Aims: This study was designed to assess the efficacy and safety of a dipeptidyl peptidase-4 inhibitor, gemigliptin versus sitagliptin added to metformin in patients with type 2 diabetes. Methods: We conducted a double-blind, randomized, active-controlled trial in 425 Asian patients with inadequately controlled type 2 diabetes being treated with metformin alone. Eligible patients were randomized into three groups: 50mg gemigliptin qd, 25mg gemigliptin bid or sitagliptin 100mg qd added to ongoing metformin treatment for 24weeks. Haemoglobin A1c (HbA1c) and fasting plasma glucose (FPG) were measured periodically, and oral glucose tolerance tests were performed at baseline and 24weeks after starting the treatment regimen. Results: Twenty-four weeks later, adding gemigliptin (50mg/day) to ongoing metformin therapy significantly improved glycaemic control. Reduction in HbA1c caused by 50mg gemigliptin qd (-0.77%±0.8) was non-inferior to that caused by 100mg sitagliptin qd (-0.8%±0.85). Proportion of patients achieving HbA1c <7% while taking 25mg gemigliptin bid (50%) or 50mg gemigliptin qd (54.07%) was comparable to the results with 100mg sitagliptin qd (48.87%). There were significant decreases in FPG, postprandial glucose and AUC0-2h glucose, as well as increases in GLP-1 and β cell sensitivity to glucose (supported by homeostasis model assessment of β-cell function, postprandial 2-h c-peptide and insulinogenic index) in patients receiving gemigliptin treatment with their metformin therapy. There was no increased risk of adverse effects with this dose of gemigliptin compared with sitagliptin 100mg qd. Conclusions: Addition of gemigliptin 50mg daily to metformin was shown to be efficacious, well tolerated and non-inferior to sitagliptin in patients with type 2 diabetes mellitus.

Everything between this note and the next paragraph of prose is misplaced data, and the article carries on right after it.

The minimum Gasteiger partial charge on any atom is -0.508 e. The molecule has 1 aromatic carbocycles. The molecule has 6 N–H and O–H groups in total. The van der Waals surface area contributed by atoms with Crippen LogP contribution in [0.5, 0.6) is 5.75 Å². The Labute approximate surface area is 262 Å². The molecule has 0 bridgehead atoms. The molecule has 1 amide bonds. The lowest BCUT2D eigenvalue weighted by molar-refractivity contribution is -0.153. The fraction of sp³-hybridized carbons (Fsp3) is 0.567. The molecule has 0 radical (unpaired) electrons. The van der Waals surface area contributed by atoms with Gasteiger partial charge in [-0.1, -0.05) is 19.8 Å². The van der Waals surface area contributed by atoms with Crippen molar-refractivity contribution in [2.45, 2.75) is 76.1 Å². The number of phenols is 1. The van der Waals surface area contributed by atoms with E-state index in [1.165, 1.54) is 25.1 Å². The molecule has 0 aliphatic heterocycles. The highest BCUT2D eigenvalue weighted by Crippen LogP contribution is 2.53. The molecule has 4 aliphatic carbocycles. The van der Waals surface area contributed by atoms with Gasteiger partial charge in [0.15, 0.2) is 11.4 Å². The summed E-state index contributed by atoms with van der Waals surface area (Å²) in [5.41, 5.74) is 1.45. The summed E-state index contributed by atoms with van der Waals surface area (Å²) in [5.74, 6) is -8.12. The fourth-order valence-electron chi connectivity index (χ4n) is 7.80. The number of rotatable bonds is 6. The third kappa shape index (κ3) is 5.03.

All Science Journal Classification (ASJC) codes
- Internal Medicine
- Endocrinology, Diabetes and Metabolism